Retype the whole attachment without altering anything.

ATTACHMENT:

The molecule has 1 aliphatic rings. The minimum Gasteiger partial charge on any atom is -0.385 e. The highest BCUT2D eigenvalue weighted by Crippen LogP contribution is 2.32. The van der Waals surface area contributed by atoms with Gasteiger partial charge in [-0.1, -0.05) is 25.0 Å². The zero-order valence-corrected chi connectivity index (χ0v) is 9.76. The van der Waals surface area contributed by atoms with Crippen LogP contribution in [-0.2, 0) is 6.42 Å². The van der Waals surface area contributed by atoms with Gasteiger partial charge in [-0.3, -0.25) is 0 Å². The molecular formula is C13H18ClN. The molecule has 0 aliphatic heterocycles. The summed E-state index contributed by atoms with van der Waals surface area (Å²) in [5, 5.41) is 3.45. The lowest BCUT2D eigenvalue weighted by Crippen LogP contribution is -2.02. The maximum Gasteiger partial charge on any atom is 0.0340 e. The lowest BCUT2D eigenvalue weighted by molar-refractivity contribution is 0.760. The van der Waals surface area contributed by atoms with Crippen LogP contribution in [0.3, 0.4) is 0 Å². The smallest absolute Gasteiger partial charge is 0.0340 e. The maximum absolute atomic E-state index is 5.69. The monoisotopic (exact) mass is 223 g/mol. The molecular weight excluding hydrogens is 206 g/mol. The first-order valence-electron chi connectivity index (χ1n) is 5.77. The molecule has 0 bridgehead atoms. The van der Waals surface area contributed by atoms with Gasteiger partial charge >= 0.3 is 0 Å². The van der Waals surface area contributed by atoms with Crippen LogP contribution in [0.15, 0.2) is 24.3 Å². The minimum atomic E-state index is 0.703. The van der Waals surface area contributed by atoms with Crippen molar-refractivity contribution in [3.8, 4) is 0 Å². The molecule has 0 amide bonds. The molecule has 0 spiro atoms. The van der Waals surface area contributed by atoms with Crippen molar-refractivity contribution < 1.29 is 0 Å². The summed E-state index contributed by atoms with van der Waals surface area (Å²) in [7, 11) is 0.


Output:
The molecule has 1 aliphatic rings. The minimum Gasteiger partial charge on any atom is -0.385 e. The highest BCUT2D eigenvalue weighted by Crippen LogP contribution is 2.32. The van der Waals surface area contributed by atoms with Gasteiger partial charge in [-0.1, -0.05) is 25.0 Å². The zero-order valence-corrected chi connectivity index (χ0v) is 9.76. The van der Waals surface area contributed by atoms with Crippen LogP contribution in [-0.2, 0) is 6.42 Å². The van der Waals surface area contributed by atoms with Gasteiger partial charge in [-0.3, -0.25) is 0 Å². The molecular formula is C13H18ClN. The molecule has 0 aliphatic heterocycles. The summed E-state index contributed by atoms with van der Waals surface area (Å²) in [5, 5.41) is 3.45. The lowest BCUT2D eigenvalue weighted by Crippen LogP contribution is -2.02. The maximum Gasteiger partial charge on any atom is 0.0340 e. The lowest BCUT2D eigenvalue weighted by molar-refractivity contribution is 0.760. The van der Waals surface area contributed by atoms with Crippen LogP contribution in [0.3, 0.4) is 0 Å². The smallest absolute Gasteiger partial charge is 0.0340 e. The maximum absolute atomic E-state index is 5.69. The monoisotopic (exact) mass is 223 g/mol. The molecular weight excluding hydrogens is 206 g/mol. The first-order valence-electron chi connectivity index (χ1n) is 5.77. The molecule has 0 bridgehead atoms. The van der Waals surface area contributed by atoms with Gasteiger partial charge >= 0.3 is 0 Å². The van der Waals surface area contributed by atoms with Crippen LogP contribution in [0.15, 0.2) is 24.3 Å². The minimum atomic E-state index is 0.703. The van der Waals surface area contributed by atoms with Crippen molar-refractivity contribution in [3.8, 4) is 0 Å². The molecule has 0 amide bonds. The molecule has 0 spiro atoms. The van der Waals surface area contributed by atoms with Crippen molar-refractivity contribution < 1.29 is 0 Å². The summed E-state index contributed by atoms with van der Waals surface area (Å²) in [7, 11) is 0.